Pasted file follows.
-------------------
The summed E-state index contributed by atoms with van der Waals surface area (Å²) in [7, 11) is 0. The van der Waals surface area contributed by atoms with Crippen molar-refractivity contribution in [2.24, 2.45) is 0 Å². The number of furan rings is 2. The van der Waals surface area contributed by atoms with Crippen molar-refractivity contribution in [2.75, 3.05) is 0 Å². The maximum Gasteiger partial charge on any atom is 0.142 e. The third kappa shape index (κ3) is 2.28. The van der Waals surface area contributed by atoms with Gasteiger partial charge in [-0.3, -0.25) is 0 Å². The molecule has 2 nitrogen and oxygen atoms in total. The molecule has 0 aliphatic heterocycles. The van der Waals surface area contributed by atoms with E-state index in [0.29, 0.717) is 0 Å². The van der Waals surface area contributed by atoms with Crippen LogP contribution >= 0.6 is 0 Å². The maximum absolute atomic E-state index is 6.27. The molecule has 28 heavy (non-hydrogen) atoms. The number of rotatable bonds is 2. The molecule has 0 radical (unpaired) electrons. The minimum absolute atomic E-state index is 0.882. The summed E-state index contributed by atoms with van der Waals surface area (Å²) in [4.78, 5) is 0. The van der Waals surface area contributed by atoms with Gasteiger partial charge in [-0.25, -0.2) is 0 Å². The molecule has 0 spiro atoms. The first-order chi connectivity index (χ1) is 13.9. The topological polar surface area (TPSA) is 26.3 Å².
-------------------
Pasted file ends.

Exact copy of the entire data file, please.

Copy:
The summed E-state index contributed by atoms with van der Waals surface area (Å²) in [7, 11) is 0. The van der Waals surface area contributed by atoms with Crippen molar-refractivity contribution in [2.24, 2.45) is 0 Å². The number of furan rings is 2. The van der Waals surface area contributed by atoms with Crippen molar-refractivity contribution in [2.75, 3.05) is 0 Å². The maximum Gasteiger partial charge on any atom is 0.142 e. The third kappa shape index (κ3) is 2.28. The van der Waals surface area contributed by atoms with Gasteiger partial charge in [-0.3, -0.25) is 0 Å². The molecule has 2 nitrogen and oxygen atoms in total. The molecule has 0 aliphatic heterocycles. The van der Waals surface area contributed by atoms with E-state index in [0.29, 0.717) is 0 Å². The van der Waals surface area contributed by atoms with Crippen LogP contribution >= 0.6 is 0 Å². The maximum absolute atomic E-state index is 6.27. The molecule has 28 heavy (non-hydrogen) atoms. The number of rotatable bonds is 2. The molecule has 0 radical (unpaired) electrons. The minimum absolute atomic E-state index is 0.882. The summed E-state index contributed by atoms with van der Waals surface area (Å²) in [4.78, 5) is 0. The van der Waals surface area contributed by atoms with Gasteiger partial charge in [-0.25, -0.2) is 0 Å². The molecule has 0 spiro atoms. The first-order chi connectivity index (χ1) is 13.9. The topological polar surface area (TPSA) is 26.3 Å².